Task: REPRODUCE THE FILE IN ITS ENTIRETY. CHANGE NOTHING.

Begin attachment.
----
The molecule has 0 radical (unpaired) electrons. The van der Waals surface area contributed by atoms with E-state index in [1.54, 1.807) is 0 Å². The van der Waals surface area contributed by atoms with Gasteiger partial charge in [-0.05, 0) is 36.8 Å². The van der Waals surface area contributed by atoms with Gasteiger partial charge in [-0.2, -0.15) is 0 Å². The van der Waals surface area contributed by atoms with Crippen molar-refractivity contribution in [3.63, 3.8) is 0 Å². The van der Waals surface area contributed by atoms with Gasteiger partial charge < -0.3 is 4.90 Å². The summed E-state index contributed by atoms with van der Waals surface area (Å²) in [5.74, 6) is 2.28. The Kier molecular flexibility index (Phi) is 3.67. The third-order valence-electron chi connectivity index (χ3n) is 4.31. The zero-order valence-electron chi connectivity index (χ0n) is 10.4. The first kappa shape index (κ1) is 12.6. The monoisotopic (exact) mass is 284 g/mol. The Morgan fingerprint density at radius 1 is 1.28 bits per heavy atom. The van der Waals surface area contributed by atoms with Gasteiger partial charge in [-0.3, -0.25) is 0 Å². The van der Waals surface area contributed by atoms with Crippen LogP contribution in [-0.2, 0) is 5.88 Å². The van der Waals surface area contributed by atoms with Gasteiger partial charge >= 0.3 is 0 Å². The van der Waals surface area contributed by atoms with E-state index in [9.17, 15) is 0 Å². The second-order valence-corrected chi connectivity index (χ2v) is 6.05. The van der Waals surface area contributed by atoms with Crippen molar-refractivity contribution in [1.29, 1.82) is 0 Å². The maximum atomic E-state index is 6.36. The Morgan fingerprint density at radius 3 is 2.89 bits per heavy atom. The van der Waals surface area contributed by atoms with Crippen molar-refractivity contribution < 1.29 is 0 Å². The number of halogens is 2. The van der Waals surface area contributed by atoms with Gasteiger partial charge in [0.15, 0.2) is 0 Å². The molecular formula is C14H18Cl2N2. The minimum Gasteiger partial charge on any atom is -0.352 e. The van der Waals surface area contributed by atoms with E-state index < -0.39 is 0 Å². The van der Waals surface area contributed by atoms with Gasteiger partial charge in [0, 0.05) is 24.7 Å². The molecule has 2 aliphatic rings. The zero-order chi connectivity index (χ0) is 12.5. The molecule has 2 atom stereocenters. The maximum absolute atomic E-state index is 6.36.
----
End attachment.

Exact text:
The molecule has 0 radical (unpaired) electrons. The van der Waals surface area contributed by atoms with E-state index in [1.54, 1.807) is 0 Å². The van der Waals surface area contributed by atoms with Gasteiger partial charge in [-0.05, 0) is 36.8 Å². The van der Waals surface area contributed by atoms with Gasteiger partial charge in [-0.2, -0.15) is 0 Å². The van der Waals surface area contributed by atoms with Crippen molar-refractivity contribution in [3.63, 3.8) is 0 Å². The van der Waals surface area contributed by atoms with Gasteiger partial charge < -0.3 is 4.90 Å². The summed E-state index contributed by atoms with van der Waals surface area (Å²) in [5.74, 6) is 2.28. The Kier molecular flexibility index (Phi) is 3.67. The third-order valence-electron chi connectivity index (χ3n) is 4.31. The zero-order valence-electron chi connectivity index (χ0n) is 10.4. The first kappa shape index (κ1) is 12.6. The monoisotopic (exact) mass is 284 g/mol. The Morgan fingerprint density at radius 1 is 1.28 bits per heavy atom. The van der Waals surface area contributed by atoms with Gasteiger partial charge in [-0.3, -0.25) is 0 Å². The van der Waals surface area contributed by atoms with Crippen LogP contribution in [-0.2, 0) is 5.88 Å². The van der Waals surface area contributed by atoms with Gasteiger partial charge >= 0.3 is 0 Å². The van der Waals surface area contributed by atoms with E-state index in [9.17, 15) is 0 Å². The second-order valence-corrected chi connectivity index (χ2v) is 6.05. The van der Waals surface area contributed by atoms with Crippen molar-refractivity contribution in [1.29, 1.82) is 0 Å². The maximum atomic E-state index is 6.36. The Morgan fingerprint density at radius 3 is 2.89 bits per heavy atom. The van der Waals surface area contributed by atoms with Crippen molar-refractivity contribution < 1.29 is 0 Å². The number of halogens is 2. The van der Waals surface area contributed by atoms with Gasteiger partial charge in [0.15, 0.2) is 0 Å². The molecular formula is C14H18Cl2N2. The minimum Gasteiger partial charge on any atom is -0.352 e. The van der Waals surface area contributed by atoms with E-state index < -0.39 is 0 Å². The van der Waals surface area contributed by atoms with Gasteiger partial charge in [0, 0.05) is 24.7 Å². The molecule has 2 aliphatic rings. The zero-order chi connectivity index (χ0) is 12.5. The molecule has 2 atom stereocenters. The maximum absolute atomic E-state index is 6.36.